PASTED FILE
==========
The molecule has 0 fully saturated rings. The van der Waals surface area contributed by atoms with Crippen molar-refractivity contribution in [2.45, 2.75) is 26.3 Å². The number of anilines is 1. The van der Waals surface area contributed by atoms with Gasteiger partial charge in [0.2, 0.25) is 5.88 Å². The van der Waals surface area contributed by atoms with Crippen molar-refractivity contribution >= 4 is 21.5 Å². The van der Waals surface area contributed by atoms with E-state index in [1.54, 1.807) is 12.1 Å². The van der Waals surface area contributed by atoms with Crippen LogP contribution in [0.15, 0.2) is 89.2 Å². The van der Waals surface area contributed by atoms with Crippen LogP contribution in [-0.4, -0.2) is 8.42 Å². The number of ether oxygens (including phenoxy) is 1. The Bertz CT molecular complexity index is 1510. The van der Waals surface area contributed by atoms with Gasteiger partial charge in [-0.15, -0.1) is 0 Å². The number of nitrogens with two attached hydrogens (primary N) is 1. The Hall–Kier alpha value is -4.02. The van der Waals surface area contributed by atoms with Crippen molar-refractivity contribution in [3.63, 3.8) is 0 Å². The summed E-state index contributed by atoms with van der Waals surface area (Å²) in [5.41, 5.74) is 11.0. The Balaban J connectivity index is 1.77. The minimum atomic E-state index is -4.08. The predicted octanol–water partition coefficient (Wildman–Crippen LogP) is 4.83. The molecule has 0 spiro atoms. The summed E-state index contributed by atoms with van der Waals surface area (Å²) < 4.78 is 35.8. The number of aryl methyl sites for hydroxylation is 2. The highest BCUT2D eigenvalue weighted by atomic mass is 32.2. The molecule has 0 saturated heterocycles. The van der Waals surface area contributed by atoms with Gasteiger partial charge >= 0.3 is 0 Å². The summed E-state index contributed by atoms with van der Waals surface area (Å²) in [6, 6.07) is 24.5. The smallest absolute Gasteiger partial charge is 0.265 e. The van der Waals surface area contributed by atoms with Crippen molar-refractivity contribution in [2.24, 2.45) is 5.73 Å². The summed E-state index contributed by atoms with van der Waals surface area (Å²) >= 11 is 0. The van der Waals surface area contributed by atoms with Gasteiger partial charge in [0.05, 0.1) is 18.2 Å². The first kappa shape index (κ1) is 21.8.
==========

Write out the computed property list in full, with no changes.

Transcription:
The molecule has 0 fully saturated rings. The van der Waals surface area contributed by atoms with Crippen molar-refractivity contribution in [2.45, 2.75) is 26.3 Å². The number of anilines is 1. The van der Waals surface area contributed by atoms with Gasteiger partial charge in [0.2, 0.25) is 5.88 Å². The van der Waals surface area contributed by atoms with Crippen molar-refractivity contribution >= 4 is 21.5 Å². The van der Waals surface area contributed by atoms with E-state index in [1.54, 1.807) is 12.1 Å². The van der Waals surface area contributed by atoms with Crippen LogP contribution in [0.15, 0.2) is 89.2 Å². The van der Waals surface area contributed by atoms with Crippen LogP contribution in [-0.4, -0.2) is 8.42 Å². The number of ether oxygens (including phenoxy) is 1. The Bertz CT molecular complexity index is 1510. The van der Waals surface area contributed by atoms with Gasteiger partial charge in [-0.15, -0.1) is 0 Å². The number of nitrogens with two attached hydrogens (primary N) is 1. The Hall–Kier alpha value is -4.02. The van der Waals surface area contributed by atoms with Crippen molar-refractivity contribution in [3.63, 3.8) is 0 Å². The summed E-state index contributed by atoms with van der Waals surface area (Å²) in [5.41, 5.74) is 11.0. The Balaban J connectivity index is 1.77. The minimum atomic E-state index is -4.08. The predicted octanol–water partition coefficient (Wildman–Crippen LogP) is 4.83. The molecule has 0 spiro atoms. The summed E-state index contributed by atoms with van der Waals surface area (Å²) < 4.78 is 35.8. The number of aryl methyl sites for hydroxylation is 2. The highest BCUT2D eigenvalue weighted by atomic mass is 32.2. The molecule has 0 saturated heterocycles. The van der Waals surface area contributed by atoms with Gasteiger partial charge >= 0.3 is 0 Å². The summed E-state index contributed by atoms with van der Waals surface area (Å²) in [6, 6.07) is 24.5. The smallest absolute Gasteiger partial charge is 0.265 e. The van der Waals surface area contributed by atoms with Crippen molar-refractivity contribution in [2.24, 2.45) is 5.73 Å². The summed E-state index contributed by atoms with van der Waals surface area (Å²) >= 11 is 0. The van der Waals surface area contributed by atoms with Gasteiger partial charge in [0.05, 0.1) is 18.2 Å². The first kappa shape index (κ1) is 21.8.